There have been a few stabs already at films about the financial crisis that hit America in 2008 and 2009, but so far none have really done a great job of simultaneously explaining what happened, while also expressing the white-knuckle fear that gripped the country during that time.We finally have a winner: “The Queen of Versailles.”
The film is a documentary directed by Lauren Greenfield, who started the film to tell the story of David Siegel and his much younger wife Jackie (a former Miss Florida), who were in the middle of building the world’s most expensive private home in America: A $90 million palace in Orlando Florida modelled after the palace of Versailles.
That might have made for an interesting movie, but Greenfield got incredibly fortunate during the shooting.
See, David Siegel is the country’s chief timeshare kingpin, whose Westgate Resorts sells middle class Americans the opportunity to buy a chunk of time in a luxury unit in places like Las Vegas, Park City Utah, Miami, and Orlando.
In addition to building “Versailles,” Siegel is also building the crown jewel of his empire, the PH Tower Westgate in Las Vegas, which is designed to be Vegas’ first big-time timeshare residence.
Then the credit crisis struck, and this wreaked havoc on Westgate. See, when the company sells a timeshare, it does so just like any other real estate sale: The buyer gets what is essentially a mortgage or instalment plan, paying, say, 1/10th the cost of the total cost upfront. Westgate doesn’t wait around for the buyer to pay the other 9/10ths. It immediately flips that mortgage to the bank so it can get its cash and start investing in new properties and make payroll.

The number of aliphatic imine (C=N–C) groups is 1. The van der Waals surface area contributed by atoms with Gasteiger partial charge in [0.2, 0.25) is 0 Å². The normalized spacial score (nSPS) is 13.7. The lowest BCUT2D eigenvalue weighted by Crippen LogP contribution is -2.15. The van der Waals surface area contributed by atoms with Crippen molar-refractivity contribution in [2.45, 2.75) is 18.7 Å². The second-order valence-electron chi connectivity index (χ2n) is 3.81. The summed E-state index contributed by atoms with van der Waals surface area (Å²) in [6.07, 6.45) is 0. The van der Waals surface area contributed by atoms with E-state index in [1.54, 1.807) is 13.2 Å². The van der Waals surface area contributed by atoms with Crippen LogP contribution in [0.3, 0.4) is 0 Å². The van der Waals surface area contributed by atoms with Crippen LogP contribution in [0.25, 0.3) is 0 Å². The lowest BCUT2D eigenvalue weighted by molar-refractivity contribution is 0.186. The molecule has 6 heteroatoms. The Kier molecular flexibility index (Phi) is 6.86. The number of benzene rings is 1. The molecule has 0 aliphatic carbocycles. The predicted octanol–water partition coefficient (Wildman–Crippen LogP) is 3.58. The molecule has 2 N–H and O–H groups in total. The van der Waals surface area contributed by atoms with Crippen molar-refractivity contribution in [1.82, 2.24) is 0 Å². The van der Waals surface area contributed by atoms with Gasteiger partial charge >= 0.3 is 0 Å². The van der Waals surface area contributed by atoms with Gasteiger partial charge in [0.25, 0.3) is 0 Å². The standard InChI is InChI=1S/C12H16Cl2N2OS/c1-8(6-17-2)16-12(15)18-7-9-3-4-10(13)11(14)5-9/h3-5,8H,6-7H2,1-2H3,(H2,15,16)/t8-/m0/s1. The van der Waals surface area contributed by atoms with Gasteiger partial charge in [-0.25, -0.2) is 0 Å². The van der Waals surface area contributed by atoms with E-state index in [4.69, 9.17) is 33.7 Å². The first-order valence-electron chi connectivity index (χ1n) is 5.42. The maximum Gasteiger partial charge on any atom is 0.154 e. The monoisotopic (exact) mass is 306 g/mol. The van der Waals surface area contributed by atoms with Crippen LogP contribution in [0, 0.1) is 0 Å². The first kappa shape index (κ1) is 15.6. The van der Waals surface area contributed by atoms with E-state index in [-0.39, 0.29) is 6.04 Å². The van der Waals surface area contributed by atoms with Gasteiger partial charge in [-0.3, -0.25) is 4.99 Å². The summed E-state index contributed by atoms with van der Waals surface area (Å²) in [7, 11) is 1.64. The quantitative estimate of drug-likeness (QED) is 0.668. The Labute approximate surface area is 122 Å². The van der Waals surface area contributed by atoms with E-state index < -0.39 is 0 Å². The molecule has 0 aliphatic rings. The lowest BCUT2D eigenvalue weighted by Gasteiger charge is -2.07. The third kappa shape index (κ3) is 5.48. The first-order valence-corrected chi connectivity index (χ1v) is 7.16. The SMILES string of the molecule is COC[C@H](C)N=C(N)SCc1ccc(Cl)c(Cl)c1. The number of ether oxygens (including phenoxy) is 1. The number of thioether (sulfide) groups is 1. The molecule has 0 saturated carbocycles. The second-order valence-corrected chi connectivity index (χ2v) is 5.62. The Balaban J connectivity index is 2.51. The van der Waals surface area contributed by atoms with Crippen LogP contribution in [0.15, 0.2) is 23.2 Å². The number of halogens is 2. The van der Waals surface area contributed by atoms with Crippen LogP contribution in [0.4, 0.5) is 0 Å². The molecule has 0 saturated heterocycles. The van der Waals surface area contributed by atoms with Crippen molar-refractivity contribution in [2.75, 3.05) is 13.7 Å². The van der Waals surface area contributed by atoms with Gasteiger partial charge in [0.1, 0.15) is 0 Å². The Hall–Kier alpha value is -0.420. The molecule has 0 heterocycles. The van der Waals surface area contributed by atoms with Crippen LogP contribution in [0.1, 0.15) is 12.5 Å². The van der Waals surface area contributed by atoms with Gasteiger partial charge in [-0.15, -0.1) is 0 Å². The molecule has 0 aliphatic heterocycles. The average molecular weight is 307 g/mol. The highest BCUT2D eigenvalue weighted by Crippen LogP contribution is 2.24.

David Siegel’s life is a testament to leverage. His business is all built on flipping these mortgages and investing more. The house he and his wife live in is mortgaged, and he even took out a mortgage against his unfinished palace, despite the fact that he initially bought the land and did the construction in cash.
As he put it in the film: There’s no reason to have an un-mortgaged asset when you’re in the business of using money to make more money.
The inability to flip mortgages back to the banks was devastating.
In the blink of an eye, Westgate was forced to lay off over 7,000 workers, and his own personal finances deteriorated to the point where Jackie Siegel is shopping at Wal-Mart, and David is whining about kids leaving the lights on.
Throughout it all, the viewer gets access to David’s thoughts, as he complains about the banks getting him addicted to cheap money during the boom days, and the banks unwillingness to deal with him during the down days. He’s convinced that the Las Vegas project is still a viable business, but that the bank is eager to foreclose on it so that it can snap up this cherry of an asset, after he and his company put over $350 million into building it.
The film is better than any other credit crisis film because it shows the relationship between credit availability and the real economy in a way that’s never been done nearly as clearly before. It’s also kind of terrifying to watch a family see its fortunes dwindle so fast in such a short period of time.
The star of the film is Jackie, who, from the title, and her blonde hair and enhanced chest, might at first come off as something of a superficial gold digger, but who is actually anything but. Instead she’s a former engineer, a loving mother of 8 (!) that can’t get enough of her kids, and the one in the family who maintains a sense of humour throughout it all. Near the end, she says she wouldn’t even mind if they had to move to a tiny place and have all the kids sleep on bunk beds. It’s an impressive show of character at a time when her husband is cracking under the pressure.
If you can catch it in theatres, it’s well worth it, as director Greenfield makes it a visually compelling story to watch on the big screen.
The trailer is below.
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